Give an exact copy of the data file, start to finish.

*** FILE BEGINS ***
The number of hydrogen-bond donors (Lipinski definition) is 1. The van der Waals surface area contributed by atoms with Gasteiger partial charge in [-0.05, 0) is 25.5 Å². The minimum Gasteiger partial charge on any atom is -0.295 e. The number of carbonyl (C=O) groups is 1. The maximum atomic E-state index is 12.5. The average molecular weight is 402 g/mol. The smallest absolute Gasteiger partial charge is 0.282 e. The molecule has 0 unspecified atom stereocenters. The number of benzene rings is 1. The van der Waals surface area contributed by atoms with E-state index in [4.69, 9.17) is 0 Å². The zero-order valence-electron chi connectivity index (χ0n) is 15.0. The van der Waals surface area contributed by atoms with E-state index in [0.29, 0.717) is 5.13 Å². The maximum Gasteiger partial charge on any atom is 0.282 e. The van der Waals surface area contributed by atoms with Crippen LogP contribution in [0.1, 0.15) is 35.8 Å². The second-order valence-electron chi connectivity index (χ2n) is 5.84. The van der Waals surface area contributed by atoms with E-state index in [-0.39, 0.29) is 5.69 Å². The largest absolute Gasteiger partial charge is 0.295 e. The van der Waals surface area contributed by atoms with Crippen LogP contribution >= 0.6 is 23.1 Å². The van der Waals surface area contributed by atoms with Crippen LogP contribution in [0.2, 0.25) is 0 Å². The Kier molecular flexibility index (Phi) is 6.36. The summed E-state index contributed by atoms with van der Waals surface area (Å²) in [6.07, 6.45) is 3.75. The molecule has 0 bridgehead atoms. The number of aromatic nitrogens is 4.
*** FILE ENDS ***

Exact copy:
The number of hydrogen-bond donors (Lipinski definition) is 1. The van der Waals surface area contributed by atoms with Gasteiger partial charge in [-0.05, 0) is 25.5 Å². The minimum Gasteiger partial charge on any atom is -0.295 e. The number of carbonyl (C=O) groups is 1. The maximum atomic E-state index is 12.5. The average molecular weight is 402 g/mol. The smallest absolute Gasteiger partial charge is 0.282 e. The molecule has 0 unspecified atom stereocenters. The number of benzene rings is 1. The van der Waals surface area contributed by atoms with E-state index in [4.69, 9.17) is 0 Å². The zero-order valence-electron chi connectivity index (χ0n) is 15.0. The van der Waals surface area contributed by atoms with E-state index in [0.29, 0.717) is 5.13 Å². The maximum Gasteiger partial charge on any atom is 0.282 e. The van der Waals surface area contributed by atoms with Crippen LogP contribution in [0.1, 0.15) is 35.8 Å². The second-order valence-electron chi connectivity index (χ2n) is 5.84. The van der Waals surface area contributed by atoms with E-state index in [-0.39, 0.29) is 5.69 Å². The largest absolute Gasteiger partial charge is 0.295 e. The van der Waals surface area contributed by atoms with Crippen LogP contribution >= 0.6 is 23.1 Å². The van der Waals surface area contributed by atoms with Crippen LogP contribution in [0.2, 0.25) is 0 Å². The Kier molecular flexibility index (Phi) is 6.36. The summed E-state index contributed by atoms with van der Waals surface area (Å²) in [6.07, 6.45) is 3.75. The molecule has 0 bridgehead atoms. The number of aromatic nitrogens is 4.